Netgear ReadyNAS Duo V2
When I reviewed the ReadyNAS Duo V2 back in January, I thought that this nas had the potential to go from good to excellent if the range of add-ons available to other ReadyNAS products were ARM compatible. Whilst this hasn't quite materialised yet, Netgear's Smart Network Apps are on the way which will bring add-ons to its latest ARM-based ReadyNAS devices.
Even if you buy it now, the Duo V2 gives you ReadyNAS Remote which is one of the most seamless remote file access systems available. There's also the little matter of performance where you'll find everything runs respectably around 60MB/s. Oh, and there is USB 3.0 on the back too. It is a touch expensive when populated though, so maybe best to buy your own disks.
Reg Rating 80%
Price £150 (no disks), £300 (1TB), £400 (2TB)
More info Netgear
QNAP TS-219P II
Instead of going for Intel chippery, QNAP has used a Marvell Kirkwood MV6282 CPU clocked all the way up to 2GHz to power its second-generation TS-219P. With that speedy processor you also get 512MB DDR 3 memory, three USB 2.0 ports and two eSata ports, making this the only nas here with three separate interface standards.
You also get some client-side software as well as all that hardware; QNAP includes its QGet app which allows you to remotely control HTTP/FTP/BitTorrent downloads over the web from any PC or Mac. NetBak Replicator is a Windows-only backup manager that's present too.
To top it all off, this box offers a pretty decent performance, with all sequential operations hovering in the 70MB/s region. It's boon for Mac users too, as it can read HFS+ volumes attached to its external interfaces which gives it an edge over most alternatives. This nas may be pricey but it does it all.
Reg Rating 85%
Price £295 (no disks)
More info QNAP
Next page: Synology Diskstation DS212J
Re: These are just for the lazy and technical illiterates.
Always amazed that the technically literate still are not clever enough to realise that most folks out there are not technically literate hence why most IT projects fail and hardware purchases never realise their full value.
The Tech Literates never bother to give the less able what they actually need and just push the wrong solution.
I have seen many small businesses languishing in tech nightmare with a £3000 Windows 2008 server that some Tech guru said they needed (then cleared off when they got too small for him to bother with) when in fact a £400 NAS would have worked perfectly for their simple file sharing needs with a little redundancy.
Tech Literates? Muppets who like wasting other peoples money more like!
Know your customer and work with them. If they trust you you can raise them up from IT befuddlement. It just takes a little time.
I went down the DIY route
HP Microserver N36L, now the N40L. The N40L offers AMD Turion Neo II (1.5GHz), 4 drive bays, 6 USB ports, Gigabit ethernet, VGA out and 2 PCI-E slots. You get a 250GB HD and 2GB RAM included. Power consumption is under 45W. Certified for Windows and RHEL.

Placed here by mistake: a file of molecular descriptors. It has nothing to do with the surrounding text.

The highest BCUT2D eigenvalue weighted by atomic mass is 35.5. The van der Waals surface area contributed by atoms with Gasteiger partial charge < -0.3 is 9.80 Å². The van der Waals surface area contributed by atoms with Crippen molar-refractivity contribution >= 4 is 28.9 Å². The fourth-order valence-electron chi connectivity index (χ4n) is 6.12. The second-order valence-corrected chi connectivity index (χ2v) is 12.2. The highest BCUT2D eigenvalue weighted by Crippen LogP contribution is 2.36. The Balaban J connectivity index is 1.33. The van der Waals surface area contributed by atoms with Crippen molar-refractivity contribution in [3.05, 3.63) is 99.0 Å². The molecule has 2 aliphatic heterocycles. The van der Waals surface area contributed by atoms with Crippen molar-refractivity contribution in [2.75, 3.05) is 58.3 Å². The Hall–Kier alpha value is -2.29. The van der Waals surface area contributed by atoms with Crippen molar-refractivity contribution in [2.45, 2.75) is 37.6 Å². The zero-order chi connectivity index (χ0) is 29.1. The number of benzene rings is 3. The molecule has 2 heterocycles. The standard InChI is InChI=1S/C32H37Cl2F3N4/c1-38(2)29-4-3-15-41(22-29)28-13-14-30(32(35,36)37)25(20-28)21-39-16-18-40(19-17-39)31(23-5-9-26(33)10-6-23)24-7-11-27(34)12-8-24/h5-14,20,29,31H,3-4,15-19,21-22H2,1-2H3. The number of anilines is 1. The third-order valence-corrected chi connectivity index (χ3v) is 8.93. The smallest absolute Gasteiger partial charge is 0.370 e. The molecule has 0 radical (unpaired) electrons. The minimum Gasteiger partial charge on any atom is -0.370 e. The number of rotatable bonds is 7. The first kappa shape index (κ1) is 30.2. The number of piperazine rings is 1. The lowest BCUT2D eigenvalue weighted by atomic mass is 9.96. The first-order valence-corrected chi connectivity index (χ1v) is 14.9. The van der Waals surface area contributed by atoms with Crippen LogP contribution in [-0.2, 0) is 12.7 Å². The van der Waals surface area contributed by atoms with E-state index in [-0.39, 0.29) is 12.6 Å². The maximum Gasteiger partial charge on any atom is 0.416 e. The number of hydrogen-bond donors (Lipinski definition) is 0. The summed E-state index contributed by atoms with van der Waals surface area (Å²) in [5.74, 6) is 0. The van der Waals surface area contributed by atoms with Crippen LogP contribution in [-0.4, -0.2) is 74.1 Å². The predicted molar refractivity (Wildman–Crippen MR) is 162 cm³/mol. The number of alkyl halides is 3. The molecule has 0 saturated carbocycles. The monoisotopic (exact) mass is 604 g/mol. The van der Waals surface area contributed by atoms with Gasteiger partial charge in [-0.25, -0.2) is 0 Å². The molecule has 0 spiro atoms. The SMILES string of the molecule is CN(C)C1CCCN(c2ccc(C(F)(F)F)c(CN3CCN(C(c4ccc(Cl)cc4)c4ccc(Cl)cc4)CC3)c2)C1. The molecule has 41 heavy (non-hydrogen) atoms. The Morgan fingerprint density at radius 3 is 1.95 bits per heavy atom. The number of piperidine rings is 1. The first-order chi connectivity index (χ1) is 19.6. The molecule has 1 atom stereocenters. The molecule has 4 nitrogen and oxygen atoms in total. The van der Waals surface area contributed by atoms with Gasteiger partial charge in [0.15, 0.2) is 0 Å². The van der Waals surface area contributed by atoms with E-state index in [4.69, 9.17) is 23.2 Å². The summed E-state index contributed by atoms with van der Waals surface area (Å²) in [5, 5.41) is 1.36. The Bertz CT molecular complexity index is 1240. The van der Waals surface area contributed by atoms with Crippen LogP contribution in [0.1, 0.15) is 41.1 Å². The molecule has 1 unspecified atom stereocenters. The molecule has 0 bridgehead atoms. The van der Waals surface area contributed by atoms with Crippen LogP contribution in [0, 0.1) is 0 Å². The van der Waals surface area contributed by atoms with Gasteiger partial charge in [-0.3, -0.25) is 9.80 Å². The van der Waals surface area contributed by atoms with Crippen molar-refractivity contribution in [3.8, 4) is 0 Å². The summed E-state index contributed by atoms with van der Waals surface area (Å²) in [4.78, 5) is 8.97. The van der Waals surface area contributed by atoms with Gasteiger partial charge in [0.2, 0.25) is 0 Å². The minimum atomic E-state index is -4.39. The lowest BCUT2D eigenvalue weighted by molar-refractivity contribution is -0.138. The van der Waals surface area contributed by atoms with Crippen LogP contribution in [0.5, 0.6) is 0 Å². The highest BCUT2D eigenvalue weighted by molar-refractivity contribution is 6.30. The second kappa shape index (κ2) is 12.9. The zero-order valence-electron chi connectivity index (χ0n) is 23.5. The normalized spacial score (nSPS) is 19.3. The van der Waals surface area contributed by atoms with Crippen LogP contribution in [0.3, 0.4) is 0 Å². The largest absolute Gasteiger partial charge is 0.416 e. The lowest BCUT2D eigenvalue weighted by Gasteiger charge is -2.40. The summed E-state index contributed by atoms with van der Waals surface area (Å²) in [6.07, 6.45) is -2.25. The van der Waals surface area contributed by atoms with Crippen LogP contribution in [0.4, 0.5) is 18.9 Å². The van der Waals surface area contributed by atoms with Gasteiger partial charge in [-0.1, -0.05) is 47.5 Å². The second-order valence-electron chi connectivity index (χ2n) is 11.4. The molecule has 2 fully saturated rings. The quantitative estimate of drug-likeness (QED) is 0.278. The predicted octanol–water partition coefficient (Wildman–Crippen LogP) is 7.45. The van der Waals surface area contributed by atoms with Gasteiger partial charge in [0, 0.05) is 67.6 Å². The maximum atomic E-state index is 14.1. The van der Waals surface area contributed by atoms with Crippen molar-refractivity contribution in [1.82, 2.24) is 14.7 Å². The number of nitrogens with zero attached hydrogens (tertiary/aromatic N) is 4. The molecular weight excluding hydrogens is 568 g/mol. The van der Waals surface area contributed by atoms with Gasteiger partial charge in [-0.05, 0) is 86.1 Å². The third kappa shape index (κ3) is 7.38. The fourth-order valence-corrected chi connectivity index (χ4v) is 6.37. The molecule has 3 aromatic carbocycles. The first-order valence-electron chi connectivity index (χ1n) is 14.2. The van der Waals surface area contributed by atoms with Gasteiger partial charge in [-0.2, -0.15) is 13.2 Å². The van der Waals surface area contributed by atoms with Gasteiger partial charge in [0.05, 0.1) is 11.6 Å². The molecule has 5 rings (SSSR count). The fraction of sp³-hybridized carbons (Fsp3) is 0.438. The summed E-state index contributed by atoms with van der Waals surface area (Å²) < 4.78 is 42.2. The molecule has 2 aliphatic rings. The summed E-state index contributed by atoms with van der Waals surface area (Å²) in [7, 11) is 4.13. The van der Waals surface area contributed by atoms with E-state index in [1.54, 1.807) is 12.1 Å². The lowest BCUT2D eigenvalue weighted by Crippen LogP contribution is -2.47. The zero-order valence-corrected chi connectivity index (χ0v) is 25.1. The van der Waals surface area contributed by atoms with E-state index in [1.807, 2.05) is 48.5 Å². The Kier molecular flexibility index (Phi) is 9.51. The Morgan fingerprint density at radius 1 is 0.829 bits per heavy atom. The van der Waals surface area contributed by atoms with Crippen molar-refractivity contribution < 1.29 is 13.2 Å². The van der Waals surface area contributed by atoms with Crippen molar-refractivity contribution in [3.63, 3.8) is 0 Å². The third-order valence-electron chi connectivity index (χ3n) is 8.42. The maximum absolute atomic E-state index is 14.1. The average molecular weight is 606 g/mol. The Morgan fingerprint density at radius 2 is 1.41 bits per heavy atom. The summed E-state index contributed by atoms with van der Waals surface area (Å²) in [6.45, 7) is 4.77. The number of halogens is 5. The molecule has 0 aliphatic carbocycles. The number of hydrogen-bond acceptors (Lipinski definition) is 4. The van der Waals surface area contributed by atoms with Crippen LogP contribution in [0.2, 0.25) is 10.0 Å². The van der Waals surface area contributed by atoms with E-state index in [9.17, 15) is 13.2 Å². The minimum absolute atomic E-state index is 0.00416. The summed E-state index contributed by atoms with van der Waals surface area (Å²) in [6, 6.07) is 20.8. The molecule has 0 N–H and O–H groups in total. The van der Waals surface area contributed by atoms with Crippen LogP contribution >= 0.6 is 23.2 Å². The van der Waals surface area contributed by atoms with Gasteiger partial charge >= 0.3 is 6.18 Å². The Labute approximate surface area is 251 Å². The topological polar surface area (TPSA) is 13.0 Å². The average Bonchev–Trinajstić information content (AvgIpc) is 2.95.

Ebuyer sell them for £230-240, and HP have been offering £100 cashback on them for months now. Stick something like Open Media Vault or other OS of choice on there. Far more flexible option if you're that way inclined.
A friend of mine did the same as me, using Open Media Vault, and he was complaining that it all just worked. He was expecting hours of tweaking and fiddling.
Less power use, less space taken up, less to fiddle with, so more time to spend doing something else.
Re: "Proper" reviews
It bothered me, so I looked them all up - used the Reg review as primary source, then manufacturer figures, then other review sites if there was still no figures published)
1) Buffalo Linkstation - 24W max (src: http://www.reghardware.com/2011/01/20/review_storage_buffalo_linkstation_pro_duo_nas/)
2) Buffalo Terastation - 47W max (src: http://www.buffalo-technology.com/en/terastation-pro-duo.html)
3) Freecom Silverstore2 - 24W (src: http://www.freecom.com/Products/External-Hard-Drives/Network-Hard-Drives/SilverStore2)
4) Freecom DualDrive - 16W (src: http://www.expertreviews.co.uk/network-storage/1283860/freecom-dual-drive-network-center-2tb/specifications)
5) NetGear ReadyNas Duo v2 - 60W (src: http://www.reghardware.com/2012/01/18/review_netgear_readynas_duo_v2_network_attached_storage/page2.html)
6) QNAP TS-219P II - 23W (src: http://www.expertreviews.co.uk/network-storage/1291528/qnap-turbonas-ts-219p-ii/specifications)
7) Synology Diskstation DS212J - 17.6W (src: http://www.synology.com/products/spec.php?product_name=DS212j&lang=enu#p_submenu)
8) Synology Diskstation DS212+ - 18.7W (src: http://www.synology.com/products/spec.php?product_name=DS212%2B&lang=enu#p_submenu)
9) Thecus N2200EVO - 52W (src: http://nas.findthebest.com/l/748482/Thecus-N2200EVO)
10) Western Digital My Book Live Duo - 15W (src: http://www.expertreviews.co.uk/network-storage/1291513/western-digital-my-book-live-duo-4tb/specifications)
This summary reads like someones taken the brochures and some anecdotal commentary and drafted up this article.
Can we please have some more informed data including at least (using the same HDD when the choice is given):
1. sustained throughtput - read and write - with one or multiple users
2. power consumption when idle
3. noise level when idle
These devices - and I have an aging ReadyNAS NV+ - are meant to run 24/7 in a "home" environment, so the last two are as important as the first.